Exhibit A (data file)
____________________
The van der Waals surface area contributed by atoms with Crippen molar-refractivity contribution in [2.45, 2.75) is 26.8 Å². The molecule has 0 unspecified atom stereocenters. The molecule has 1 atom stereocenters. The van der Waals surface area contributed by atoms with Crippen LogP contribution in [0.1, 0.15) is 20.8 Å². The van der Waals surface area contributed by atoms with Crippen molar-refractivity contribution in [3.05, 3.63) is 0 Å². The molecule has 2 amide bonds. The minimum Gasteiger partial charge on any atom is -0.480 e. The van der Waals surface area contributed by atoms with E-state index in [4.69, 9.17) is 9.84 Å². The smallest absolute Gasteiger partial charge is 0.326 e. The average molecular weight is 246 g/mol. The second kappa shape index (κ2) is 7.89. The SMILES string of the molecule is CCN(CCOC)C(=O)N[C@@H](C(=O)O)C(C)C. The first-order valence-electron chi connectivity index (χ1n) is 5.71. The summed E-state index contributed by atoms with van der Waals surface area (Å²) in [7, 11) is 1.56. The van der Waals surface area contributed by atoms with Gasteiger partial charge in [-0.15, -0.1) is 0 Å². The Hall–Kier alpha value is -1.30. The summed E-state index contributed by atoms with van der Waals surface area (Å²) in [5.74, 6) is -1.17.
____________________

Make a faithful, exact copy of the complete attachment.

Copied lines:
The van der Waals surface area contributed by atoms with Crippen molar-refractivity contribution in [2.45, 2.75) is 26.8 Å². The molecule has 0 unspecified atom stereocenters. The molecule has 1 atom stereocenters. The van der Waals surface area contributed by atoms with Crippen LogP contribution in [0.1, 0.15) is 20.8 Å². The van der Waals surface area contributed by atoms with Crippen molar-refractivity contribution in [3.05, 3.63) is 0 Å². The molecule has 2 amide bonds. The minimum Gasteiger partial charge on any atom is -0.480 e. The van der Waals surface area contributed by atoms with E-state index in [4.69, 9.17) is 9.84 Å². The smallest absolute Gasteiger partial charge is 0.326 e. The average molecular weight is 246 g/mol. The second kappa shape index (κ2) is 7.89. The SMILES string of the molecule is CCN(CCOC)C(=O)N[C@@H](C(=O)O)C(C)C. The first-order valence-electron chi connectivity index (χ1n) is 5.71. The summed E-state index contributed by atoms with van der Waals surface area (Å²) in [7, 11) is 1.56. The van der Waals surface area contributed by atoms with Gasteiger partial charge in [-0.15, -0.1) is 0 Å². The Hall–Kier alpha value is -1.30. The summed E-state index contributed by atoms with van der Waals surface area (Å²) in [5.74, 6) is -1.17.